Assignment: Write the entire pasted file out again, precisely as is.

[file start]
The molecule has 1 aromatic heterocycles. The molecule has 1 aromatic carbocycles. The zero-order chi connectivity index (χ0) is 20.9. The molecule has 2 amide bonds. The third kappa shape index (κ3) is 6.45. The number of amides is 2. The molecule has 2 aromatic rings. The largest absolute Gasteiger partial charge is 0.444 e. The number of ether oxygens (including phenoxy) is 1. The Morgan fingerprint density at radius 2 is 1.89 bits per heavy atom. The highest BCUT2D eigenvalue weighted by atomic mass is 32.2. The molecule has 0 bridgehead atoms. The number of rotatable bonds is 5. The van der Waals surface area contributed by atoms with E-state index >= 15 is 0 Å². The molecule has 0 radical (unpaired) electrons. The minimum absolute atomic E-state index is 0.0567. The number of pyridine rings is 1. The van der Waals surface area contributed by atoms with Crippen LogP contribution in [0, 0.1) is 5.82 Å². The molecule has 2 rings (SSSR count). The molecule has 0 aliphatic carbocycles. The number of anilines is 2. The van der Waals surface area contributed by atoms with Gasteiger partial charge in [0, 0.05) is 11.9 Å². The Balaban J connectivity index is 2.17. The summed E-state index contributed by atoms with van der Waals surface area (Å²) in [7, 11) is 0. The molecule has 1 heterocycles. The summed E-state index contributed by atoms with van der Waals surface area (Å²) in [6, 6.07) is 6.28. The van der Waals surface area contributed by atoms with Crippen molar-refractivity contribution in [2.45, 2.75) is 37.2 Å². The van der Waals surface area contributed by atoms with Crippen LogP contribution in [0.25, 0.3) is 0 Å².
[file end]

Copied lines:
The molecule has 1 aromatic heterocycles. The molecule has 1 aromatic carbocycles. The zero-order chi connectivity index (χ0) is 20.9. The molecule has 2 amide bonds. The third kappa shape index (κ3) is 6.45. The number of amides is 2. The molecule has 2 aromatic rings. The largest absolute Gasteiger partial charge is 0.444 e. The number of ether oxygens (including phenoxy) is 1. The Morgan fingerprint density at radius 2 is 1.89 bits per heavy atom. The highest BCUT2D eigenvalue weighted by atomic mass is 32.2. The molecule has 0 bridgehead atoms. The number of rotatable bonds is 5. The van der Waals surface area contributed by atoms with E-state index >= 15 is 0 Å². The molecule has 0 radical (unpaired) electrons. The minimum absolute atomic E-state index is 0.0567. The number of pyridine rings is 1. The van der Waals surface area contributed by atoms with Crippen LogP contribution in [0, 0.1) is 5.82 Å². The molecule has 2 rings (SSSR count). The molecule has 0 aliphatic carbocycles. The number of anilines is 2. The van der Waals surface area contributed by atoms with Gasteiger partial charge in [0, 0.05) is 11.9 Å². The Balaban J connectivity index is 2.17. The summed E-state index contributed by atoms with van der Waals surface area (Å²) in [7, 11) is 0. The molecule has 1 heterocycles. The summed E-state index contributed by atoms with van der Waals surface area (Å²) in [6, 6.07) is 6.28. The van der Waals surface area contributed by atoms with Crippen molar-refractivity contribution in [2.45, 2.75) is 37.2 Å². The van der Waals surface area contributed by atoms with Crippen LogP contribution in [0.25, 0.3) is 0 Å².